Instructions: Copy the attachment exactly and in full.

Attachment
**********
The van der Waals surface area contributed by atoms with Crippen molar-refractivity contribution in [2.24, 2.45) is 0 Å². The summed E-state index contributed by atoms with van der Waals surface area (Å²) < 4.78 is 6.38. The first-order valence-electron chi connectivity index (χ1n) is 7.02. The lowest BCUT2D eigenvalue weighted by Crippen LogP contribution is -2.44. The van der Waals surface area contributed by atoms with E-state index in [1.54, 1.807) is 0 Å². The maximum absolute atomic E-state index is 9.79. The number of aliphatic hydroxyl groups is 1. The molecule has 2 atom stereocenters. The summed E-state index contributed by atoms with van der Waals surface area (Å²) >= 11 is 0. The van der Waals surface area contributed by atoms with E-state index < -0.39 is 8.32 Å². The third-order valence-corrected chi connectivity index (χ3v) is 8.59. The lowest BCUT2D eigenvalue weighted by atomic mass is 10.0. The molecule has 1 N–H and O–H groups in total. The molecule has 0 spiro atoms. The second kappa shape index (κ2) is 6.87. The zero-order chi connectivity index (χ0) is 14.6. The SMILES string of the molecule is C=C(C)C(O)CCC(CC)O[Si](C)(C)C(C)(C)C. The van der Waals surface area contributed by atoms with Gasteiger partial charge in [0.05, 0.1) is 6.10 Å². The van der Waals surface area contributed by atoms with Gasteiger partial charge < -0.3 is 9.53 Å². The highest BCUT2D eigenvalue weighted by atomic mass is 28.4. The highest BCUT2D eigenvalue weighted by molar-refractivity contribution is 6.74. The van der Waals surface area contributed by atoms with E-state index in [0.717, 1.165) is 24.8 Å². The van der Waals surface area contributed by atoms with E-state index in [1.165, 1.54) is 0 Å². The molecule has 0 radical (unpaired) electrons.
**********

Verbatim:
The van der Waals surface area contributed by atoms with Crippen molar-refractivity contribution in [2.24, 2.45) is 0 Å². The summed E-state index contributed by atoms with van der Waals surface area (Å²) < 4.78 is 6.38. The first-order valence-electron chi connectivity index (χ1n) is 7.02. The lowest BCUT2D eigenvalue weighted by Crippen LogP contribution is -2.44. The van der Waals surface area contributed by atoms with E-state index in [1.54, 1.807) is 0 Å². The maximum absolute atomic E-state index is 9.79. The number of aliphatic hydroxyl groups is 1. The molecule has 2 atom stereocenters. The summed E-state index contributed by atoms with van der Waals surface area (Å²) >= 11 is 0. The van der Waals surface area contributed by atoms with E-state index < -0.39 is 8.32 Å². The third-order valence-corrected chi connectivity index (χ3v) is 8.59. The lowest BCUT2D eigenvalue weighted by atomic mass is 10.0. The molecule has 1 N–H and O–H groups in total. The molecule has 0 spiro atoms. The second kappa shape index (κ2) is 6.87. The zero-order chi connectivity index (χ0) is 14.6. The SMILES string of the molecule is C=C(C)C(O)CCC(CC)O[Si](C)(C)C(C)(C)C. The van der Waals surface area contributed by atoms with Gasteiger partial charge in [0.05, 0.1) is 6.10 Å². The van der Waals surface area contributed by atoms with Gasteiger partial charge < -0.3 is 9.53 Å². The highest BCUT2D eigenvalue weighted by atomic mass is 28.4. The highest BCUT2D eigenvalue weighted by molar-refractivity contribution is 6.74. The van der Waals surface area contributed by atoms with E-state index in [0.717, 1.165) is 24.8 Å². The van der Waals surface area contributed by atoms with E-state index in [1.165, 1.54) is 0 Å². The molecule has 0 radical (unpaired) electrons.